Children are Waiting: Fostering and Adopting from Foster Care

Posted on December 5, 2019

By Rita Soronen

The Issue

More than thirty years ago, Dave Thomas, the founder of The Wendy’s Company and the Dave Thomas Foundation for Adoption, a national non-profit public charity, began to speak about his personal experience as an adopted child. In doing so, he helped to ignite a national conversation about foster care adoption, a critical discussion that continues today. The need then, and now, endures as a growing number of vulnerable children in the United States wait for a family and a home.

Unfortunately, the myths, misperceptions, and realities of foster care and foster care adoption can give pause to those who are exploring engaging with the public child welfare system. However, with accurate information, real-time access to appropriate resources and a supportive network, providing a safe and nurturing home through foster care or adoption can be a viable and joyful option for families.

Children in the United States enter foster care, or a substitute family placement, through no fault of their own. They are referred in because of allegations of abuse or neglect or abandonment; they stay in care until they can either safely return home, which is the primary goal of the child welfare system or are legally freed for adoption. More than 430,000 children and youth are in foster care in the United States. [1]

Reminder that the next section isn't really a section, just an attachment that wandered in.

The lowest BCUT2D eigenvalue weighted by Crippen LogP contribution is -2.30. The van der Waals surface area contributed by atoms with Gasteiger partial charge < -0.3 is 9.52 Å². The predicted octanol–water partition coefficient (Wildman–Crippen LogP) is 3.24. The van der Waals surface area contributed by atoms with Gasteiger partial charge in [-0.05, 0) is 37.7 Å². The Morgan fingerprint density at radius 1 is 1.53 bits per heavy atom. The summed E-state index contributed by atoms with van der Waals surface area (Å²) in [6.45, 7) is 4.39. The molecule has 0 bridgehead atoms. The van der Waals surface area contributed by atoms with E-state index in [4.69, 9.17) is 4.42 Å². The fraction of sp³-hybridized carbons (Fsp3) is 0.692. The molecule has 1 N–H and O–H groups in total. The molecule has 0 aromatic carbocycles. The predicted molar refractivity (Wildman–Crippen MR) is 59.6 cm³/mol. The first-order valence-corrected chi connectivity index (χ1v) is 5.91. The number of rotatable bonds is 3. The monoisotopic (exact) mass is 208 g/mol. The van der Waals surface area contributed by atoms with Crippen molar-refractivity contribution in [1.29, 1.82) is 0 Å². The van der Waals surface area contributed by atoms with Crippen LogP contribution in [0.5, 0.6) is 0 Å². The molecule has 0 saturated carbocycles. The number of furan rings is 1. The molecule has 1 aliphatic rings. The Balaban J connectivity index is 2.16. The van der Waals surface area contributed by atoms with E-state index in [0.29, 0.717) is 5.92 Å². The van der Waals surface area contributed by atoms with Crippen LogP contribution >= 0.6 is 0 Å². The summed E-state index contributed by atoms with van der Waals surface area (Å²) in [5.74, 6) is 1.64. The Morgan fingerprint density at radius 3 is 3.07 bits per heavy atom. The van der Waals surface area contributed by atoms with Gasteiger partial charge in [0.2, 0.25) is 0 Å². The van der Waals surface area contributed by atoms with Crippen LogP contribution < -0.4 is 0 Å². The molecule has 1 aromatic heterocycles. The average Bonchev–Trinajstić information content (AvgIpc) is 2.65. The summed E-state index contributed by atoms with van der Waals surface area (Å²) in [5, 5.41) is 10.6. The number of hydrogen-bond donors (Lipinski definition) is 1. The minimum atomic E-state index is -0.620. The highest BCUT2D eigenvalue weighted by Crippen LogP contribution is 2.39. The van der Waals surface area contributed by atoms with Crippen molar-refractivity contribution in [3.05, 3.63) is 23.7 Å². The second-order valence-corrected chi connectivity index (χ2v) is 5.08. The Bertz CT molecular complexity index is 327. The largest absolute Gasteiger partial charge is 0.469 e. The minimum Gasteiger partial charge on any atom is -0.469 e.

And today, 123,000 of those children have been permanently separated from their family origin and are waiting for someone to step forward and adopt. They range in age from birth to 18, may be in a sibling group or have special needs; all have experienced the trauma of abuse or neglect and continue to wrestle with issues of grief and loss. There is an increasing over-representation of minority, older and LGBTQ children in foster care. For these populations of children, the trauma of abuse and separation is compounded by mistreatment and rejection, because of their culture, race, age, sexual orientation or gender identity.

The hard reality is that too many of these children linger in care for years, and leave at age 18 without the adoptive family promised to them; last year more than 20,000 children left foster care without a permanent family. Research shows that these youth are at an elevated risk of negative outcomes – homelessness, unemployment, early parenting, substance abuse or incarceration – because they lack the safety net of a family and the support of a community to help guide them through early adulthood.

Foster Care and Foster Care Adoption 101